Sponsored: Marrying A Heartfelt Cause

For most, finance may not seem like an endeavor of the heart. But, Natalie Domino Person is proof that marrying a heartfelt cause with well-honed expertise can produce soul-satisfying work.

As director of health care services at The Picard Group, Person began her journey in finance at Louisiana State University, where she studied finance before landing at a hedge fund. “I was engaged in the stock market and that fast-paced arena, learning how companies work,” she said.

She flourished in the field, but after time, the ongoing hours behind a desk with spreadsheets inspired her to go back to school. “I’m too much of a people person to do it,” she said. “I went to Tulane to get my MBA in finance with an interest in health care.”

The Lafayette native began working with the Schumacher Group’s analytics team and moved to Dallas, Texas. Her work there evolved into handling the cash roll portions of the business, including banking relationships, where she learned even more about the ins and outs of health care and business and their unique crossroads.

Her combined experience prepared her to join TPG, and to work directly with Gwen Guillotte, the senior director of health care services. The work they do is not what many may consider traditional lobbying work.

From Our Lady of the Lake’s LHC to out-of-state health care providers to smaller mom-and-pop offices, Guillotte and Person work with a diverse blend of clients. That means related services are diversified as well — business consulting, interim positions, handling financial responsibilities, operations, regulatory roles and simply tracking the ever-changing landscape of health care.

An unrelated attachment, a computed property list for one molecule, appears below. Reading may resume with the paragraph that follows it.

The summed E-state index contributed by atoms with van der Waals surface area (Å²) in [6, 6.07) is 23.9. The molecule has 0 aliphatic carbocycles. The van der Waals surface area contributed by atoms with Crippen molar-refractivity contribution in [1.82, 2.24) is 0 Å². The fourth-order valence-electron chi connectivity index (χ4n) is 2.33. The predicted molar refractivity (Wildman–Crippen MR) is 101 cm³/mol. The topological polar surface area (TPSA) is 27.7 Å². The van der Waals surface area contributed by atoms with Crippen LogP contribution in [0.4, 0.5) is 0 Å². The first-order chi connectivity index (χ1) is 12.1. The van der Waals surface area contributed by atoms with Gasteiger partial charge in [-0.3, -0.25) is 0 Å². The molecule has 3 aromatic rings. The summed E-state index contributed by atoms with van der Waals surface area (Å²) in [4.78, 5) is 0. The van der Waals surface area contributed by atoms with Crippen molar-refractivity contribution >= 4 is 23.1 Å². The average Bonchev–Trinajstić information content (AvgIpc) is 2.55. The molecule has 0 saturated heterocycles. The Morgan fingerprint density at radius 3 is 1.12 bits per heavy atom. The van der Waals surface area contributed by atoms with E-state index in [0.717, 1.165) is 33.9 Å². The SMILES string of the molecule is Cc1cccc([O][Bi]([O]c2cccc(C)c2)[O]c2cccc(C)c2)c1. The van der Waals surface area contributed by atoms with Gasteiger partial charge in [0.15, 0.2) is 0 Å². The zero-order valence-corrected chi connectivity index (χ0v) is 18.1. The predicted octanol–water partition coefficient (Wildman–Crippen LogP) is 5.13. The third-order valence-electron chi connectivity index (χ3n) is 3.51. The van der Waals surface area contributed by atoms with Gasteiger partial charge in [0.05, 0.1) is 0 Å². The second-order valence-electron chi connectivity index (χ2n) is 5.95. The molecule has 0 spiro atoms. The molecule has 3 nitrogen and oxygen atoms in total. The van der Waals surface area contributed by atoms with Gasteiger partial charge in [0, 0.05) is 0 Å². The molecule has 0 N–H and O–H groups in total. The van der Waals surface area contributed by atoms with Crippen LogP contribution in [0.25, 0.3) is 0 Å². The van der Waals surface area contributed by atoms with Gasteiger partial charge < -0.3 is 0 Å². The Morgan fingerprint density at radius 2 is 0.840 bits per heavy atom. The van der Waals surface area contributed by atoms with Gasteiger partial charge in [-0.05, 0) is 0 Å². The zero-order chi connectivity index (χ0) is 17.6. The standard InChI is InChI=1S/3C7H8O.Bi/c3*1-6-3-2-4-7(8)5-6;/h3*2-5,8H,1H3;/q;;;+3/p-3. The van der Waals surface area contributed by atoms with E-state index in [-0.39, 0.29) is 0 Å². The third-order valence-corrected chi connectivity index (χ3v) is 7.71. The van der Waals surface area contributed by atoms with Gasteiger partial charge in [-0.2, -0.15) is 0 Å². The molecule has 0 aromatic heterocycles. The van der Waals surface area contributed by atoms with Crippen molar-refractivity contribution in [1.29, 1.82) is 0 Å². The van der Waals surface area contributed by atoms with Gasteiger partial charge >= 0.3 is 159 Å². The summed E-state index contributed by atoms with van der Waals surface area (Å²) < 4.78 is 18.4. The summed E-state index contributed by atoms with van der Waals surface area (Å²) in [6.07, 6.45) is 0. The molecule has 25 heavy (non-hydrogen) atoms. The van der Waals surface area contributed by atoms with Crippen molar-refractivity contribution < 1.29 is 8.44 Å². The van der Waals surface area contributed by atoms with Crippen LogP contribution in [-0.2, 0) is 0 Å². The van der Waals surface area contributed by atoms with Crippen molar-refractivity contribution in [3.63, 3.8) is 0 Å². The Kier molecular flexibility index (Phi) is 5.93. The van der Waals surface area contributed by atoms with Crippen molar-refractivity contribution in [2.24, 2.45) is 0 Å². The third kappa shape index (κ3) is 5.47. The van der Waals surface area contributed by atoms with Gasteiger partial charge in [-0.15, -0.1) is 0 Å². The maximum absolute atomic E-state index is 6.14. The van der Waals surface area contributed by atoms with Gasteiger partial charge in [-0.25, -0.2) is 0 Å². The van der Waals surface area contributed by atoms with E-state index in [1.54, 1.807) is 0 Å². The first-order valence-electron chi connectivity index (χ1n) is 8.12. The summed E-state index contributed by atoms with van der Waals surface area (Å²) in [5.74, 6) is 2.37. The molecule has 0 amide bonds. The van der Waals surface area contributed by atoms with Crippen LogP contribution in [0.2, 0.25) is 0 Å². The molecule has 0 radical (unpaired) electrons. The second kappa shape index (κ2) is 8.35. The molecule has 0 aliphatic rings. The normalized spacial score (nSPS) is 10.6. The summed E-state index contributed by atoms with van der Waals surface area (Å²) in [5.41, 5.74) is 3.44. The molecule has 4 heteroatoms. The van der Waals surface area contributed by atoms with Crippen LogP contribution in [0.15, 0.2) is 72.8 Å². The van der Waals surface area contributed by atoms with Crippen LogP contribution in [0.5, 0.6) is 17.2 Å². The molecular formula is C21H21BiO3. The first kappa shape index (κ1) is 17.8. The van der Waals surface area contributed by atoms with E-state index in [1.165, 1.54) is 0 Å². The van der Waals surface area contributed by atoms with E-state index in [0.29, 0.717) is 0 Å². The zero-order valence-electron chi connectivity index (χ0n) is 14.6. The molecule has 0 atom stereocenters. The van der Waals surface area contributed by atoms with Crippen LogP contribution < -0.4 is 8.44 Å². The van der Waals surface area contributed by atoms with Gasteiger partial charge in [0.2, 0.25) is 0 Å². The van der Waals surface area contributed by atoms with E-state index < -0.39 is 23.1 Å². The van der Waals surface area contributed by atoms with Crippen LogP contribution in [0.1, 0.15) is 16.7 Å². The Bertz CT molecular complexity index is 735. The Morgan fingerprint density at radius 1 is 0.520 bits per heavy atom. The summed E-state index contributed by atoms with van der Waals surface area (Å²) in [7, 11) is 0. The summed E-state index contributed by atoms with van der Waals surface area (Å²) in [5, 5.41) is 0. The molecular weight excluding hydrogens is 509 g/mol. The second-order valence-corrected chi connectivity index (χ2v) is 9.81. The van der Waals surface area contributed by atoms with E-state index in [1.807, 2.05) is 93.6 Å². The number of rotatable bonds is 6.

“There is client crossover with lobbying, business development and operations. We work together, to that end,” Person said. “The convergence of work fits well with TPG’s mission because Tyron Picard recognizes that clients often need assistance in interpreting how complex legislation will impact them from a financial and operational perspective.”

Simply put, clinicians and companies with a goal of treating patients don’t need to become finance experts and don’t always have time to prioritize the cost cutting or revenue driving initiatives on their to-do list.

Person’s role allows doctors to do what they do best. The daughter of the Children’s Museum of Acadiana founder takes the “it takes a village” approach to work and life. Person recalls fondly growing up at the museum and her family’s core values that center on the importance of giving children the best a community has to offer.

"My mom started the museum because she wanted children to be well rounded," she said. "My dad is a financial advisor. I’m pulling from both worlds. I’m the first one in the health care space in the family. The field has always intrigued me – there’s nothing more special than being able to heal someone. I feel I can use my core competencies apply them best to this industry."

That effort to better the world and its children has become even clearer in recent years when Person and her husband moved back to Louisiana to start a family. She is weeks away from the arrival of their second child and already busy with their first, Beau, 2, and their two 90-pound golden retrievers. She is on the board of the museum her mom started and has a new appreciation for the community in which she was raised.

“It takes a village and that’s more true today than it was when we were young,” she said. “For me, that means fighting for dollars for health care providers so they can spend their time healing patients.”

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